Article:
The Anatomy of the Horse


Motion is the element of the horse...

Gustav Steinbrecht


Head | Neck | Trunk | Back | Croup | Loin | Forehand | Hindquarters | Movement | Temperament | Ministerial | General
The official definition describes it as "an average sized head, which is rectangular, fine, with a straight or slightly concave profile; mobile ears of a medium size, well placed and parallel; a forehead wide, flat or slightly convex, big bright triangular eyes with an expressive look".
Of average length and size, lightly arched and muscular (less so, in mares). Well inserted at the head and body. Abundant silky mane.
Proportionate and robust. The withers unobtrusively wide and obvious. Solid and muscular back. Wide, short loin, muscular and somewhat rounded, well joined to the back and the croup.
Located between kidneys and the withers, this is where the impulsion created by the hindquarters is transmitted to the forehand. It should be flexible, fairly short and sufficiently wide in proportion to the rest of the animal's body, and it should be very slightly concave.
This should be of average length and width, rounded and lightly sloping. The tail should be low-set and placed between the two buttocks; it should consist of abundant, long and often wavy hair.

This is formed by the six lumbar vertebrae, and the muscular mass that covers them, between the back and the croup.

The Lumbar region of the PRE is short, rather wide and very sensitive to the touch.

A long muscular, sloping and elastic shoulder. Strong humerus with a good inclination. Potent forearm, of average length. Well developed and lean knee.
Well muscled thigh, lightly rounded and muscular buttock and long leg. Strong, wide and clean hock.
The Movement

Agile, high, extensive, harmonic and rhythmic. With a particular predisposition for collection and turns on the haunches.

To complement all these conformational characteristics, the thing most outstanding about this breed is its versatility. This is due to the union of the following factors: mental balance, harmony, intelligence and will to work.


The PRE is a well balanced and resistant horse. Long-suffering and energetic, noble and docile, which adapts itself with ease to diverse uses and situations.

It is very responsive to the rider's aids and has a good mouth, and therefore is obedient, with an easy understanding between it and the rider and is extraordinarily comfortable.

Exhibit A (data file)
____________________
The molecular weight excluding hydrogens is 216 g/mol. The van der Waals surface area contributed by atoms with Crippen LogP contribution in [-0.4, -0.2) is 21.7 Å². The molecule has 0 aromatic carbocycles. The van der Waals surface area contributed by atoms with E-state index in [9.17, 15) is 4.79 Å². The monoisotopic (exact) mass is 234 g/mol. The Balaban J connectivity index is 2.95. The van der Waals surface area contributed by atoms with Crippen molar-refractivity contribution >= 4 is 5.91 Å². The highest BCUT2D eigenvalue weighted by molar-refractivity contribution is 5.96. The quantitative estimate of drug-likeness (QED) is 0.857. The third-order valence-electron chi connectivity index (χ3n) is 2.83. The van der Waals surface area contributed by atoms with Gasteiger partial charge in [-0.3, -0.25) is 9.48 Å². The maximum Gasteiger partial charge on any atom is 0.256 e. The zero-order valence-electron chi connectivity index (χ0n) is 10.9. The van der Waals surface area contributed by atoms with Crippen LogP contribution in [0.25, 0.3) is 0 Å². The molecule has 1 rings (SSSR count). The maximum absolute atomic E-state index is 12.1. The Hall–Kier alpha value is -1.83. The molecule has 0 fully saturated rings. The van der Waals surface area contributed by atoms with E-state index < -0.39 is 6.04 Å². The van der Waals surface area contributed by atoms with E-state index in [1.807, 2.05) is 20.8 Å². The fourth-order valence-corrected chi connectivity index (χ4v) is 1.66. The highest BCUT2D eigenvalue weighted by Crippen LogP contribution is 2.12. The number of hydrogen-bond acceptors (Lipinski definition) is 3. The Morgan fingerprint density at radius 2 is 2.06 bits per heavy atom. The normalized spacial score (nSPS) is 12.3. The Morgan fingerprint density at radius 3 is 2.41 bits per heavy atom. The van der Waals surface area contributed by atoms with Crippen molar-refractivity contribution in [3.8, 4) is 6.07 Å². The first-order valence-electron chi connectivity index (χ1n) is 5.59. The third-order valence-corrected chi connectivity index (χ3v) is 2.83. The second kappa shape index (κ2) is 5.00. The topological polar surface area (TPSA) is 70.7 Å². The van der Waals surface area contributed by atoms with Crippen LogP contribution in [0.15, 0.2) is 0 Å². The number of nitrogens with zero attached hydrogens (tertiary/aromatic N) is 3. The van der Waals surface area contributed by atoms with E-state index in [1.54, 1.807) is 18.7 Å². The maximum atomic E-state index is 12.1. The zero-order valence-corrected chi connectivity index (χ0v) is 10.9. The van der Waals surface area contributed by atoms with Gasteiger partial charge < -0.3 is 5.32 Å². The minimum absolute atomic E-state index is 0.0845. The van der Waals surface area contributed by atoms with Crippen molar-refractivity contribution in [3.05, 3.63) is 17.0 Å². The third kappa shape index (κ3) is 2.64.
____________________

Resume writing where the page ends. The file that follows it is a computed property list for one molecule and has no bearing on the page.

Spanish Ministerial Order

Spanish Ministerial Order 25418 APA/3319/December 31, 2002; Article 3 describes the Racial Prototype of the Pura Raza Espanola, and has been paraphrased below.

The head is well proportioned, of medium length and is thin, with a slightly convex or flat profile. The forehead is slightly wide and somewhat rounded. The eyes should be generous, lively and triangular shaped, with an expressive gaze; the orbital arches should not protrude from the profile. The ears are of average size and should be very mobile. The nostrils are almond shaped, not protruding, and the jaw is full and lean flowing into a long, discreetly arched jaw line.

The neck is long and powerful, lightly arched, and set deep into a broad chest. Covering the neck is a silky and abundant mane. The withers are high, flowing in a smooth prolongation into the back. The torso is well proportioned and robust, with a short-coupled body and powerful hind quarters, ending in a low set tail, with thick and often wavy hair.

Their feet are hard and tough and their hair is fine and short. Grey and bay are the dominant colours, but other colours (such as black and chestnut) are acceptable.

Spanish Ministerial Order 25418 APA/3319/December 31, 2002 (Spanish version only).


We have been informed on several occasions that the heels of the P.R.E. are often slightly higher than those of other breeds, and should not be 'dropped too much'.

In our opinion, the PRE's temperament is brave, calm, sensible and honest, with a gift for learning and an aptitude for performing diverse functions willingly and kindly.

According to Juan Carlos Altamirano, a Spanish horse historian, in the 18th Century, approximately 73% of the horses in the Spanish Stud Books were grey, with the rest being predominantly black and bay. The fashion for black horses declined over the next century, possibly due to the fact that black horses were traditionally used in funeral processions. The Royal Stud apparently maintained a preference for grey horses until the 'French invasion' when bay became more fashionable than grey. In 1928, only 19% of the horses in the stud book were grey.

Today, approximately 70% of the P.R.E. horses in Spain are grey, with the rest being Bay and Black. In 2002, the stud book allowed all solid coloured horses to be included on the register, allowing chestnut horses to be included.